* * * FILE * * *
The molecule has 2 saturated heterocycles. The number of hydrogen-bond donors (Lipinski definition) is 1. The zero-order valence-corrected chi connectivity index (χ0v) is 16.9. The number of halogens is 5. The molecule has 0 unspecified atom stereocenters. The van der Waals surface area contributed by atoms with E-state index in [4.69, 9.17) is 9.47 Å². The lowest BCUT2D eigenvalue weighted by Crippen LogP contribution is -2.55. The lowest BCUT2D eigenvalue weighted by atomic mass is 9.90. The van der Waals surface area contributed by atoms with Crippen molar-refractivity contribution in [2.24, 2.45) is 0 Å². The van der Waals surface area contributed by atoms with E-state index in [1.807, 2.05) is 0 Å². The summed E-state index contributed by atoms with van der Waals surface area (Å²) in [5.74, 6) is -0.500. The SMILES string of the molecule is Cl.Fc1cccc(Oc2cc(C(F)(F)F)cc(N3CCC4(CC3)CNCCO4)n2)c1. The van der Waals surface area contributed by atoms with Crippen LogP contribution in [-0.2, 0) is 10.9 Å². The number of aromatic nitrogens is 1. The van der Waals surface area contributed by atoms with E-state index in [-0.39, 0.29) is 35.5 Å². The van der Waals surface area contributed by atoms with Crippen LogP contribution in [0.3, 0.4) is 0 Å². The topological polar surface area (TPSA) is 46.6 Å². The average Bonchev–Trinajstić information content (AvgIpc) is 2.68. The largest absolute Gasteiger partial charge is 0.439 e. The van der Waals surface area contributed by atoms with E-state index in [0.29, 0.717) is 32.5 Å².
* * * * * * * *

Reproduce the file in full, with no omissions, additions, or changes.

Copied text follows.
The molecule has 2 saturated heterocycles. The number of hydrogen-bond donors (Lipinski definition) is 1. The zero-order valence-corrected chi connectivity index (χ0v) is 16.9. The number of halogens is 5. The molecule has 0 unspecified atom stereocenters. The van der Waals surface area contributed by atoms with E-state index in [4.69, 9.17) is 9.47 Å². The lowest BCUT2D eigenvalue weighted by Crippen LogP contribution is -2.55. The lowest BCUT2D eigenvalue weighted by atomic mass is 9.90. The van der Waals surface area contributed by atoms with Crippen molar-refractivity contribution in [2.24, 2.45) is 0 Å². The van der Waals surface area contributed by atoms with E-state index in [1.807, 2.05) is 0 Å². The summed E-state index contributed by atoms with van der Waals surface area (Å²) in [5.74, 6) is -0.500. The SMILES string of the molecule is Cl.Fc1cccc(Oc2cc(C(F)(F)F)cc(N3CCC4(CC3)CNCCO4)n2)c1. The van der Waals surface area contributed by atoms with Crippen LogP contribution in [-0.2, 0) is 10.9 Å². The number of aromatic nitrogens is 1. The van der Waals surface area contributed by atoms with E-state index in [-0.39, 0.29) is 35.5 Å². The van der Waals surface area contributed by atoms with Crippen LogP contribution in [0.3, 0.4) is 0 Å². The topological polar surface area (TPSA) is 46.6 Å². The average Bonchev–Trinajstić information content (AvgIpc) is 2.68. The largest absolute Gasteiger partial charge is 0.439 e. The van der Waals surface area contributed by atoms with E-state index in [0.29, 0.717) is 32.5 Å².